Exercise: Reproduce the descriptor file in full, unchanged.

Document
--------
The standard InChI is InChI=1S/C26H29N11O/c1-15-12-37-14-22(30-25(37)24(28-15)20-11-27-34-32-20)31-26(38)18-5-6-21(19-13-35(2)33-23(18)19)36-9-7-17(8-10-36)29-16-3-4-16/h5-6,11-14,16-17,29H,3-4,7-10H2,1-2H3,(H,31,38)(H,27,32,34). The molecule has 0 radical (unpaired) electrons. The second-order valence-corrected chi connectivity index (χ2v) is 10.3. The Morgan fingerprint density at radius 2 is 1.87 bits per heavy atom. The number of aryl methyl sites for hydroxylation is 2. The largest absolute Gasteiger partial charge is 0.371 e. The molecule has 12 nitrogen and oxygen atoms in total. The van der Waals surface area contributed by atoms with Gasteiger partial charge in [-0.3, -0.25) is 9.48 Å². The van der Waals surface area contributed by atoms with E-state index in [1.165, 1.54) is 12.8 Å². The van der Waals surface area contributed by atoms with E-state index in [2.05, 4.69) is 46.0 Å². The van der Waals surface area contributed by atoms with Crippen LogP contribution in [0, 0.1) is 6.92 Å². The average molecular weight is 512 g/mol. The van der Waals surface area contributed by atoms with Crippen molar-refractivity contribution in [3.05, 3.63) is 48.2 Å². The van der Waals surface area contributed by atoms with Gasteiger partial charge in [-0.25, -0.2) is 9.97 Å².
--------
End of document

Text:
The standard InChI is InChI=1S/C26H29N11O/c1-15-12-37-14-22(30-25(37)24(28-15)20-11-27-34-32-20)31-26(38)18-5-6-21(19-13-35(2)33-23(18)19)36-9-7-17(8-10-36)29-16-3-4-16/h5-6,11-14,16-17,29H,3-4,7-10H2,1-2H3,(H,31,38)(H,27,32,34). The molecule has 0 radical (unpaired) electrons. The second-order valence-corrected chi connectivity index (χ2v) is 10.3. The Morgan fingerprint density at radius 2 is 1.87 bits per heavy atom. The number of aryl methyl sites for hydroxylation is 2. The largest absolute Gasteiger partial charge is 0.371 e. The molecule has 12 nitrogen and oxygen atoms in total. The van der Waals surface area contributed by atoms with Gasteiger partial charge in [-0.3, -0.25) is 9.48 Å². The van der Waals surface area contributed by atoms with E-state index in [1.165, 1.54) is 12.8 Å². The van der Waals surface area contributed by atoms with E-state index in [2.05, 4.69) is 46.0 Å². The van der Waals surface area contributed by atoms with Crippen LogP contribution in [0, 0.1) is 6.92 Å². The average molecular weight is 512 g/mol. The van der Waals surface area contributed by atoms with Crippen molar-refractivity contribution in [3.05, 3.63) is 48.2 Å². The van der Waals surface area contributed by atoms with Gasteiger partial charge in [-0.25, -0.2) is 9.97 Å².